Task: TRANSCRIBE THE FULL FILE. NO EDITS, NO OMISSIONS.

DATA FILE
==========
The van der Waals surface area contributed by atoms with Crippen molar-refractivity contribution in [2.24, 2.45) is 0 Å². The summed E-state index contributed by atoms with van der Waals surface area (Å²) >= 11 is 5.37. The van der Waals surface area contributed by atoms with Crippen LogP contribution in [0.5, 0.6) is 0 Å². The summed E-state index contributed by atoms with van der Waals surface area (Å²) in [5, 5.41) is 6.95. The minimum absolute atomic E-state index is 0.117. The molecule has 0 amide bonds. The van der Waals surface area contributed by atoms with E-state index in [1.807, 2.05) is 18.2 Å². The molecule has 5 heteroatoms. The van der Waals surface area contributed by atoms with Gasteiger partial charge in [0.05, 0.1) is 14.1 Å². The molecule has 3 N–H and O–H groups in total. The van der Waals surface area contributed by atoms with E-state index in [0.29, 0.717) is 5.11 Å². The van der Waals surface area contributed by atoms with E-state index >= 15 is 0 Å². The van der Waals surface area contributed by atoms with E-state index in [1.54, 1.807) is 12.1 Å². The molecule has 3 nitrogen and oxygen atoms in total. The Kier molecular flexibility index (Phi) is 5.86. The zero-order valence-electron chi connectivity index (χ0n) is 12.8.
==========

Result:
The van der Waals surface area contributed by atoms with Crippen molar-refractivity contribution in [2.24, 2.45) is 0 Å². The summed E-state index contributed by atoms with van der Waals surface area (Å²) >= 11 is 5.37. The van der Waals surface area contributed by atoms with Crippen LogP contribution in [0.5, 0.6) is 0 Å². The summed E-state index contributed by atoms with van der Waals surface area (Å²) in [5, 5.41) is 6.95. The minimum absolute atomic E-state index is 0.117. The molecule has 0 amide bonds. The van der Waals surface area contributed by atoms with E-state index in [1.807, 2.05) is 18.2 Å². The molecule has 5 heteroatoms. The van der Waals surface area contributed by atoms with Gasteiger partial charge in [0.05, 0.1) is 14.1 Å². The molecule has 3 N–H and O–H groups in total. The van der Waals surface area contributed by atoms with E-state index in [0.29, 0.717) is 5.11 Å². The van der Waals surface area contributed by atoms with E-state index >= 15 is 0 Å². The van der Waals surface area contributed by atoms with E-state index in [1.54, 1.807) is 12.1 Å². The molecule has 3 nitrogen and oxygen atoms in total. The Kier molecular flexibility index (Phi) is 5.86. The zero-order valence-electron chi connectivity index (χ0n) is 12.8.